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#100days100nights: ‘Things have calmed down’ in South L.A., LAPD says

Memorial

A modest memorial for a man shot and killed on Saturday sits at 81st and Hoover streets in South L.A. on Monday.

(Kent Nishimura / Los Angeles Times)

South L.A.'s weekend spike in violence eased Tuesday as police continued their efforts to calm concerns spread via social media that a series of recent shootings was tied to increasing gang activity.

Deputy Chief Bill Scott said the LAPD’s 77th Street Division -- the epicenter of this weekend’s violence -- had not seen a gang-related shooting since Saturday night. Scott said detectives were still searching for the gunmen in earlier attacks, but said investigators had not found any proof they were linked to rumored threats of 100 days of violence.

“Things have calmed down,” Scott said. “It kind of validates what we’ve been saying that we can’t validate this thing as being true.”

The warnings of increased gang violence intensified across social media sites this weekend after more than a half-dozen shootings in South L.A. left one man dead and 12 people wounded.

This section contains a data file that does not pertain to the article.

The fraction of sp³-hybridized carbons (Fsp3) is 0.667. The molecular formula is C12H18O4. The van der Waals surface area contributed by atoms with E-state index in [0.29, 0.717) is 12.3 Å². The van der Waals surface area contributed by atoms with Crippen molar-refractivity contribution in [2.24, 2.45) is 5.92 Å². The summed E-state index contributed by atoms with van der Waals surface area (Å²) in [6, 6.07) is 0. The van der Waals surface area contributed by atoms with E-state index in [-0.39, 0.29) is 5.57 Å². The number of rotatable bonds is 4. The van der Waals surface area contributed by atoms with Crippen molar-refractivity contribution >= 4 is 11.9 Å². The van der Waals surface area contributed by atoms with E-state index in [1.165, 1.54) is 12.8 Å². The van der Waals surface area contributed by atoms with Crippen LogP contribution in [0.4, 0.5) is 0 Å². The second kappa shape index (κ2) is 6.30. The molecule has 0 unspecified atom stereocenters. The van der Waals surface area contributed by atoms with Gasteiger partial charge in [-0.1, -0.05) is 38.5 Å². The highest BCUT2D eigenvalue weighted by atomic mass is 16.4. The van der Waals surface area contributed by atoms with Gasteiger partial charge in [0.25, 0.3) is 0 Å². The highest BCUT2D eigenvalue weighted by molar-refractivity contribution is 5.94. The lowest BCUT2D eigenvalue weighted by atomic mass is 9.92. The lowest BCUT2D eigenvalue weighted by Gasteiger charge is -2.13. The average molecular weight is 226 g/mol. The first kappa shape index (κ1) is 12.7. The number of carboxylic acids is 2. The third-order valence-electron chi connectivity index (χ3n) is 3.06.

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One of the most incendiary claims to emerge was that a gang had vowed 100 days of violence after a 27-year-old man was gunned down earlier this month, sparking alarming hashtags like #100days100nights and #PrayforLA on Twitter and Instagram.

The LAPD responded by deploying more officers to deter retaliatory attacks and calling upon local clergy and gang outreach workers for help.

Scott said two shootings had been reported in the LAPD’s 77th Street Division since Saturday, but neither were considered gang-related. A man was shot in an apparent road rage incident shortly after midnight Monday at Florence and Normandie avenues, he said. Another man was wounded about 11:50 p.m. near 60th Street and Budlong Avenue. 

Scott said the department still had extra officers in the area, but fewer were deployed than this weekend. He said LAPD officials would also continue to try and reassure residents that the rash of shootings, while tragic for the victims involved, was not that unusual for the area.

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The deputy chief said he believed the response to the weekend’s violence was fueled primarily by the social media speculation.

“The fear, it’s still out there. It takes a while to dial this stuff back,” he said. “That thing took on a life of its own.”

Times staff writers Nicole Santa Cruz and Javier Panzar contributed to this report.

Follow @katemather for more LAPD news.

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